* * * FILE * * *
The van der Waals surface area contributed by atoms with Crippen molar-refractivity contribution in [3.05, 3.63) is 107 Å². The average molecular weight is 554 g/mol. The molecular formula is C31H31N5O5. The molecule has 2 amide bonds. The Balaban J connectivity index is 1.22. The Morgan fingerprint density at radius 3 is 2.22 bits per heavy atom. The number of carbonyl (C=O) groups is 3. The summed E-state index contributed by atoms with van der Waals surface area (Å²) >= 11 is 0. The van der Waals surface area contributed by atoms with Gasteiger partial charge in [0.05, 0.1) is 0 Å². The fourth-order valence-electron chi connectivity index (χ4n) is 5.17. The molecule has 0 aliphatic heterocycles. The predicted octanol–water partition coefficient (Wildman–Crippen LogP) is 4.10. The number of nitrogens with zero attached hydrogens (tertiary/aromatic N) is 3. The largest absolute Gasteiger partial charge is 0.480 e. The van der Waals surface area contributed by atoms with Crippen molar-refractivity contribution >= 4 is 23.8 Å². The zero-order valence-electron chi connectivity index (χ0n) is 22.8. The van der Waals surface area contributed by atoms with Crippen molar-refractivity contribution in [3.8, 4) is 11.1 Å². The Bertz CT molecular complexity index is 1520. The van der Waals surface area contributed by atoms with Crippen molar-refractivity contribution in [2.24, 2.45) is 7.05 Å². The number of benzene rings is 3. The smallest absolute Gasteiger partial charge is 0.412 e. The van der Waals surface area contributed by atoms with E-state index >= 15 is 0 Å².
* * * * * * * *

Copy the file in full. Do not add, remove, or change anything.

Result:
The van der Waals surface area contributed by atoms with Crippen molar-refractivity contribution in [3.05, 3.63) is 107 Å². The average molecular weight is 554 g/mol. The molecular formula is C31H31N5O5. The molecule has 2 amide bonds. The Balaban J connectivity index is 1.22. The Morgan fingerprint density at radius 3 is 2.22 bits per heavy atom. The number of carbonyl (C=O) groups is 3. The summed E-state index contributed by atoms with van der Waals surface area (Å²) >= 11 is 0. The van der Waals surface area contributed by atoms with Gasteiger partial charge in [0.05, 0.1) is 0 Å². The fourth-order valence-electron chi connectivity index (χ4n) is 5.17. The molecule has 0 aliphatic heterocycles. The predicted octanol–water partition coefficient (Wildman–Crippen LogP) is 4.10. The number of nitrogens with zero attached hydrogens (tertiary/aromatic N) is 3. The largest absolute Gasteiger partial charge is 0.480 e. The van der Waals surface area contributed by atoms with Crippen molar-refractivity contribution >= 4 is 23.8 Å². The zero-order valence-electron chi connectivity index (χ0n) is 22.8. The van der Waals surface area contributed by atoms with Crippen molar-refractivity contribution in [3.8, 4) is 11.1 Å². The Bertz CT molecular complexity index is 1520. The van der Waals surface area contributed by atoms with Crippen molar-refractivity contribution in [2.24, 2.45) is 7.05 Å². The number of benzene rings is 3. The smallest absolute Gasteiger partial charge is 0.412 e. The van der Waals surface area contributed by atoms with E-state index >= 15 is 0 Å².